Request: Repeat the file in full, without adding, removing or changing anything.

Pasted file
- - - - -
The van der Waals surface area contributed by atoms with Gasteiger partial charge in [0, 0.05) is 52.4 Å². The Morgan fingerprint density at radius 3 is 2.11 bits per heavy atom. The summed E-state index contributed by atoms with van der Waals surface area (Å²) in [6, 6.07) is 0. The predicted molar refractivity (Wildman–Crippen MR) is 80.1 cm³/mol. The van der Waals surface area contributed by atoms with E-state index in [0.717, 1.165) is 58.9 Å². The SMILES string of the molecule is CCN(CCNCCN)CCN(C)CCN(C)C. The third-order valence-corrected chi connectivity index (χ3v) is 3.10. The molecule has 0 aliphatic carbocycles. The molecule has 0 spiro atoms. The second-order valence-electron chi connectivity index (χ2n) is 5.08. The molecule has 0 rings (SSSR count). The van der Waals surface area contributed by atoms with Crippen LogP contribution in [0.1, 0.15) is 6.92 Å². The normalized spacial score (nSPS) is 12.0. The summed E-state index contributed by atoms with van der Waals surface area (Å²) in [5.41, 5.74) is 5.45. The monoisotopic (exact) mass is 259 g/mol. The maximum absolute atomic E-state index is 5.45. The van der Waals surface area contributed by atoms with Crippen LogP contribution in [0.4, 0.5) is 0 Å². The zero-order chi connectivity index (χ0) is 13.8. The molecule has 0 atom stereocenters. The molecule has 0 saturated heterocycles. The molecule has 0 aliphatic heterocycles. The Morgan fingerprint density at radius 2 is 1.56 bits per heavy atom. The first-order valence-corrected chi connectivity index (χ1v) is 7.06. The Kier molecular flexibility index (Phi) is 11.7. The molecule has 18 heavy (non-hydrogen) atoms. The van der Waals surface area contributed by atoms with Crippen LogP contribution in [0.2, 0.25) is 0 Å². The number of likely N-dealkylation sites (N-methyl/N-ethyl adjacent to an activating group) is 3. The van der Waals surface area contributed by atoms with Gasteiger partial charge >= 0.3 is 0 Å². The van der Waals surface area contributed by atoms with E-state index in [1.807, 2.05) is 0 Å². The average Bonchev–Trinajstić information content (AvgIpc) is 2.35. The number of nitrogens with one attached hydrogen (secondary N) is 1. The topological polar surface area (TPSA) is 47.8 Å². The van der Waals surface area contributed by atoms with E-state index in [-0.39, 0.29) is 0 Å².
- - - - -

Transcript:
The van der Waals surface area contributed by atoms with Gasteiger partial charge in [0, 0.05) is 52.4 Å². The Morgan fingerprint density at radius 3 is 2.11 bits per heavy atom. The summed E-state index contributed by atoms with van der Waals surface area (Å²) in [6, 6.07) is 0. The predicted molar refractivity (Wildman–Crippen MR) is 80.1 cm³/mol. The van der Waals surface area contributed by atoms with E-state index in [0.717, 1.165) is 58.9 Å². The SMILES string of the molecule is CCN(CCNCCN)CCN(C)CCN(C)C. The third-order valence-corrected chi connectivity index (χ3v) is 3.10. The molecule has 0 aliphatic carbocycles. The molecule has 0 spiro atoms. The second-order valence-electron chi connectivity index (χ2n) is 5.08. The molecule has 0 rings (SSSR count). The van der Waals surface area contributed by atoms with Crippen LogP contribution in [0.1, 0.15) is 6.92 Å². The normalized spacial score (nSPS) is 12.0. The summed E-state index contributed by atoms with van der Waals surface area (Å²) in [5.41, 5.74) is 5.45. The monoisotopic (exact) mass is 259 g/mol. The maximum absolute atomic E-state index is 5.45. The van der Waals surface area contributed by atoms with Crippen LogP contribution in [0.4, 0.5) is 0 Å². The zero-order chi connectivity index (χ0) is 13.8. The molecule has 0 atom stereocenters. The molecule has 0 saturated heterocycles. The molecule has 0 aliphatic heterocycles. The Morgan fingerprint density at radius 2 is 1.56 bits per heavy atom. The first-order valence-corrected chi connectivity index (χ1v) is 7.06. The Kier molecular flexibility index (Phi) is 11.7. The molecule has 18 heavy (non-hydrogen) atoms. The van der Waals surface area contributed by atoms with Crippen LogP contribution in [0.2, 0.25) is 0 Å². The number of likely N-dealkylation sites (N-methyl/N-ethyl adjacent to an activating group) is 3. The van der Waals surface area contributed by atoms with Gasteiger partial charge >= 0.3 is 0 Å². The van der Waals surface area contributed by atoms with E-state index in [1.807, 2.05) is 0 Å². The average Bonchev–Trinajstić information content (AvgIpc) is 2.35. The number of nitrogens with one attached hydrogen (secondary N) is 1. The topological polar surface area (TPSA) is 47.8 Å². The van der Waals surface area contributed by atoms with E-state index in [-0.39, 0.29) is 0 Å².